The European Union seems to be interested in creating a unified NATO-style armed force to protect itself from both internal and external challenges now that Britain, a fierce opponent of the initiative, voted for withdrawal from the bloc.
Earlier this week, Brussels unveiled its Global Strategy, meant to update the EU’s foreign and security policy. In particular, the document calls to bolster defense cooperation in Europe.
The new strategy has prompted some to say that Brussels is seriously considering establishing a European army.
“The new Global Strategy paves the way for more far-reaching defense cooperation,” that could involve “creating a genuine European army,” according to the Danish daily newspaper Politiken.Brexit may be the driving factor in these plans. Britain has the strongest military in the EU so European leaders fear that after London leaves the EU’s military capabilities will decrease. At the same time, London has long opposed creating a European army parallel to NATO.
After the Brexit vote, an “obstacle that prevented better cooperation has been removed,” Marcin Zaborowski, Executive Vice President of the Center for European Policy Analysis (CEPA), told Wirtualna Polska news site.
Nevertheless, if created a European army would be a significant addition to the military and defense burden of EU taxpayers.
Here is a list of the security organizations Europe is already paying for.
The UN Police (UNPOL)
The UN Police has been an inherent part of the UN-led peace operations. Currently there are nearly 15,000 UN Police operating in over 90 countries.
Since the 1960s, the UN has been deploying its police forces in different peace operations. Now, the UN Police acts a corrective power with domestic police and other law enforcement agencies.The UN Police acts at a mandate of the UN, thus by agreement of a certain UN member state.
The UN does not have its own police and military forces, and member states contribute their forces to the UN Police. It can operate in any UN member state. Police officers of any member state can be deployed to the UN Police.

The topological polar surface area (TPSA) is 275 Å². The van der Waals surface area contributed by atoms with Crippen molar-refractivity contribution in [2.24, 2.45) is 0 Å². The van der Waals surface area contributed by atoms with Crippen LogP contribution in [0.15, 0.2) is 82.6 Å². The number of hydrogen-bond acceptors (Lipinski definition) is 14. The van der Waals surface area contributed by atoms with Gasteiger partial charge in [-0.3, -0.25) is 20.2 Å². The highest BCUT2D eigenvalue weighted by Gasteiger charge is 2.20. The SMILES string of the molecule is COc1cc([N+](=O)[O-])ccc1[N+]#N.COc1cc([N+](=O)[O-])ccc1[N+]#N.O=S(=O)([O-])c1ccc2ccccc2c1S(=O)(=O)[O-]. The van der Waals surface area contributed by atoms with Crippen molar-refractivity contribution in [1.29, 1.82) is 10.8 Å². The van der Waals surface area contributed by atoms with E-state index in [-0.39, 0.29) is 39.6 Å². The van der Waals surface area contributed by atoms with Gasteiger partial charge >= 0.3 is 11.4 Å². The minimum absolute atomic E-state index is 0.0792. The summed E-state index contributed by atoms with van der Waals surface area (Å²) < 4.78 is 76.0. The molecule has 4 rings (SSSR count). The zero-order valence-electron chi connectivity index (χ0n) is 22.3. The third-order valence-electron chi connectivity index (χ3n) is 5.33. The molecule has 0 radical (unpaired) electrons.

Currently, Frontex, a European border security agency, is undergoing major reforms.
Previously it relied on coast guards provided by the EU members but now it will have a permanent corps of border guards. It will be deployed to help countries which have difficulties securing their borders.
The corps will operate across the EU and will be able to act even without authorization of a certain country in the event of a serious crisis.
The International Criminal Police Organization is an intergovernmental organization facilitating cooperation between national police forces. It involved the police forces of 190 countries.
Interpol coordinated national police forces, including in fighting cybercrimes, terrorism, and organized crime.
Interpol does not have own forces. Police officers of any country members can be sent to the organization.
The European Police Office is the law enforcement agency of the European Union.
It handles criminal intelligence and combats serious organized crime by coordinating actions of the relevant authorities of the member states.
Europol also does not have own forces. Personnel of national law enforcement agencies are seconded to work in the organization.
UN peacekeepers (Blue Helmets)
The UN peacekeeping forces comprise civil and military personnel seconded by UN country members. But Blue Berets usually refers to military forces.
Currently, nearly 120,000 personnel from 114 countries, including 18,000 civil personnel, are involved in 16 UN peacekeeping missions around the world.
The Blue Helmets are deployed at a mandate from the UN, thus by agreement of the certain country.
Originally established as a defense military alliance of the United States and Western Europe, NATO has been conducting military operations with and without UN authorization.
NATO does not have its own forces. Its capabilities depend on contribution of the member states.
European Union Force (EUFOR)
EUFOR is the closest to a European army. In fact, it is a staff coordinating forces seconded by its main country members, including France, Germany, Belgium, Spain, Luxembourg, and Poland.
The decision to deploy forces is made by the five main country members. The decision may be independent or at the request from the EU, UN, NATO, and OSCE.
EUFOR does not have its own forces. Its personnel can be deployed around the world.